Rep. Steve King (R-IA4) is confused … or else he’s just a dirty old man.
“When you’re in the private sector … with God-given rights that our founding fathers defined in the Declaration, you should be able to make your own decisions on what you do in that private business,” King told the Des Moines TV station WHO. The Arizona legislation sought to give business owners the right to refuse service to customers on the basis of the owners’ religious freedom.
“Although it’s clear in the civil rights section of the code that you can’t discriminate against people based upon—and I’m not sure I have the list right—race, creed, religion, color of skin,” King said, “there’s nothing mentioned in there on self-professed behavior, and that’s what they’re trying to protect: special rights for self-professed behavior.”
King explained that he doesn’t “know whether it’s a choice or not” but that homosexuality exists on “some type of continuum or curve”—although he doesn’t “know what that curve actually looks like” ….
…. “The one thing that I reference when I say ‘self-professed’ is how do you know who to discriminate against. They have to tell you,” King said. “And are they then setting up a case? Is this about bringing a grievance, or is it actually about a service that they’d like to have?”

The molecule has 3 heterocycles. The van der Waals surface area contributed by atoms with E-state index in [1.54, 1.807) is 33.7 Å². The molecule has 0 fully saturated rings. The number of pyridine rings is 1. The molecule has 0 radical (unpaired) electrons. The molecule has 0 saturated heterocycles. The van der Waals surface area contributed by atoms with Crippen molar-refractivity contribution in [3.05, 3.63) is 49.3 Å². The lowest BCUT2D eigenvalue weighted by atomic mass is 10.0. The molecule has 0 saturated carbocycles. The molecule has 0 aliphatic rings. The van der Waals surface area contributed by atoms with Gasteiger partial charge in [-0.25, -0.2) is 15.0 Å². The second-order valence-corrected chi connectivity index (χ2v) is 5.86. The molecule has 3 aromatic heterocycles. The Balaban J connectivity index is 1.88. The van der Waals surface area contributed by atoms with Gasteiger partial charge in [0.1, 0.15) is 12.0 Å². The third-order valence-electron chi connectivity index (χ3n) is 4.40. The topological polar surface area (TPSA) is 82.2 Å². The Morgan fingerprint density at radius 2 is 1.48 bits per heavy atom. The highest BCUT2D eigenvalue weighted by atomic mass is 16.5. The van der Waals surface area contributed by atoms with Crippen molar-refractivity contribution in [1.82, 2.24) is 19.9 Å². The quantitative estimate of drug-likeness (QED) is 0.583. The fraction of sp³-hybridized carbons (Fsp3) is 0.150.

Sexual orientation does not warrant constitutional protection because it cannot be “independently verified” and can be “willfully changed,” King contended. The Iowa lawmaker linked his opposition to LGBT anti-discrimination laws with his long-running suspicions of hate crime legislation, which he described as “punishing people for what you think went on in their head at the time they perpetuated a crime.”
Where to start? Okay, how about with verification, since that one’s pretty straightforward:
(1) Watch gay pornography.
(2) Can you tell the difference?
(3) Just how should we verify gayness?
I mean, come on. It’s long been a joke that the party of “small government” wants to forcibly insert itself into people’s bedrooms. After all, it’s not the size of the pen, but how it is used to legislate.